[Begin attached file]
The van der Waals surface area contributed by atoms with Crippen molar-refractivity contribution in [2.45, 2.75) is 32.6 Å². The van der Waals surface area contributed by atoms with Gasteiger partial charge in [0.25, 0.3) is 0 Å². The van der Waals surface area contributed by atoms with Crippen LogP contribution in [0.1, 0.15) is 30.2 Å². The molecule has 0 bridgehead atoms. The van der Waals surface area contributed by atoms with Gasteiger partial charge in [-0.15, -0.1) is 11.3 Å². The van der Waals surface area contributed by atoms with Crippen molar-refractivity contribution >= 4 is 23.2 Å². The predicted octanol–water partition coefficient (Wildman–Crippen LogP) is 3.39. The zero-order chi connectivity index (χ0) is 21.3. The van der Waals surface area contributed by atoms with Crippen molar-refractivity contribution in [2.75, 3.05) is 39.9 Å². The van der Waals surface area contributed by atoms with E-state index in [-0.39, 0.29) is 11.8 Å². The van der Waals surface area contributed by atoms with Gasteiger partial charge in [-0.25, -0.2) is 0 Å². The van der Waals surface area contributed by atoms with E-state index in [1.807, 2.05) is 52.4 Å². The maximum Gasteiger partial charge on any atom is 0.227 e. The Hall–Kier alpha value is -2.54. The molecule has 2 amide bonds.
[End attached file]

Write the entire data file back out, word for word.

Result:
The van der Waals surface area contributed by atoms with Crippen molar-refractivity contribution in [2.45, 2.75) is 32.6 Å². The van der Waals surface area contributed by atoms with Gasteiger partial charge in [0.25, 0.3) is 0 Å². The van der Waals surface area contributed by atoms with Crippen LogP contribution in [0.1, 0.15) is 30.2 Å². The molecule has 0 bridgehead atoms. The van der Waals surface area contributed by atoms with Gasteiger partial charge in [-0.15, -0.1) is 11.3 Å². The van der Waals surface area contributed by atoms with Crippen molar-refractivity contribution >= 4 is 23.2 Å². The predicted octanol–water partition coefficient (Wildman–Crippen LogP) is 3.39. The zero-order chi connectivity index (χ0) is 21.3. The van der Waals surface area contributed by atoms with Crippen molar-refractivity contribution in [2.75, 3.05) is 39.9 Å². The van der Waals surface area contributed by atoms with E-state index in [-0.39, 0.29) is 11.8 Å². The van der Waals surface area contributed by atoms with Gasteiger partial charge in [-0.25, -0.2) is 0 Å². The van der Waals surface area contributed by atoms with E-state index in [1.807, 2.05) is 52.4 Å². The maximum Gasteiger partial charge on any atom is 0.227 e. The Hall–Kier alpha value is -2.54. The molecule has 2 amide bonds.